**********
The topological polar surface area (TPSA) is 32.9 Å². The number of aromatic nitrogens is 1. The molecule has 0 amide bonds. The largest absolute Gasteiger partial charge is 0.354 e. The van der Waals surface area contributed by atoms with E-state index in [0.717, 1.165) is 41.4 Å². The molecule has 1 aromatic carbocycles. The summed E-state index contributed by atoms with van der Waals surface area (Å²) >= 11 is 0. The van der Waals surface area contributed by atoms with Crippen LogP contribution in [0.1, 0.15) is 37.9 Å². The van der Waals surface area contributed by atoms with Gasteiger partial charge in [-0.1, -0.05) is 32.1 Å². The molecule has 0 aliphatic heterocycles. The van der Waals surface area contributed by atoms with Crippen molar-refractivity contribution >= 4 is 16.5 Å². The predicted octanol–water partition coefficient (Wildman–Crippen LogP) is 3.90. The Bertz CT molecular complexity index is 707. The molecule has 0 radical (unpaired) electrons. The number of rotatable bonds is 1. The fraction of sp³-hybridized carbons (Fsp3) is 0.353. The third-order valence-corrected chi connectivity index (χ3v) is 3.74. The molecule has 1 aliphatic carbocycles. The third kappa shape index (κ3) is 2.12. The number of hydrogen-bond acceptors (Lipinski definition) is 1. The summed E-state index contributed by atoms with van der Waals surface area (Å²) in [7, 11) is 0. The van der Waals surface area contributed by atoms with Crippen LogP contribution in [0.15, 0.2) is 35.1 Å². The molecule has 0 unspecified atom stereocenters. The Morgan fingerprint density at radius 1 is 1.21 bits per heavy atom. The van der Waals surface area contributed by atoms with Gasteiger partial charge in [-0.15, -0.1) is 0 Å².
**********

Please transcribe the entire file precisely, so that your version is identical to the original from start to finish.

The topological polar surface area (TPSA) is 32.9 Å². The number of aromatic nitrogens is 1. The molecule has 0 amide bonds. The largest absolute Gasteiger partial charge is 0.354 e. The van der Waals surface area contributed by atoms with E-state index in [0.717, 1.165) is 41.4 Å². The molecule has 1 aromatic carbocycles. The summed E-state index contributed by atoms with van der Waals surface area (Å²) >= 11 is 0. The van der Waals surface area contributed by atoms with Crippen LogP contribution in [0.1, 0.15) is 37.9 Å². The van der Waals surface area contributed by atoms with Gasteiger partial charge in [-0.1, -0.05) is 32.1 Å². The molecule has 0 aliphatic heterocycles. The van der Waals surface area contributed by atoms with Crippen molar-refractivity contribution >= 4 is 16.5 Å². The predicted octanol–water partition coefficient (Wildman–Crippen LogP) is 3.90. The Bertz CT molecular complexity index is 707. The molecule has 0 radical (unpaired) electrons. The number of rotatable bonds is 1. The fraction of sp³-hybridized carbons (Fsp3) is 0.353. The third-order valence-corrected chi connectivity index (χ3v) is 3.74. The molecule has 1 aliphatic carbocycles. The third kappa shape index (κ3) is 2.12. The number of hydrogen-bond acceptors (Lipinski definition) is 1. The summed E-state index contributed by atoms with van der Waals surface area (Å²) in [7, 11) is 0. The van der Waals surface area contributed by atoms with Crippen LogP contribution in [0.15, 0.2) is 35.1 Å². The molecule has 0 unspecified atom stereocenters. The Morgan fingerprint density at radius 1 is 1.21 bits per heavy atom. The van der Waals surface area contributed by atoms with Gasteiger partial charge in [-0.15, -0.1) is 0 Å².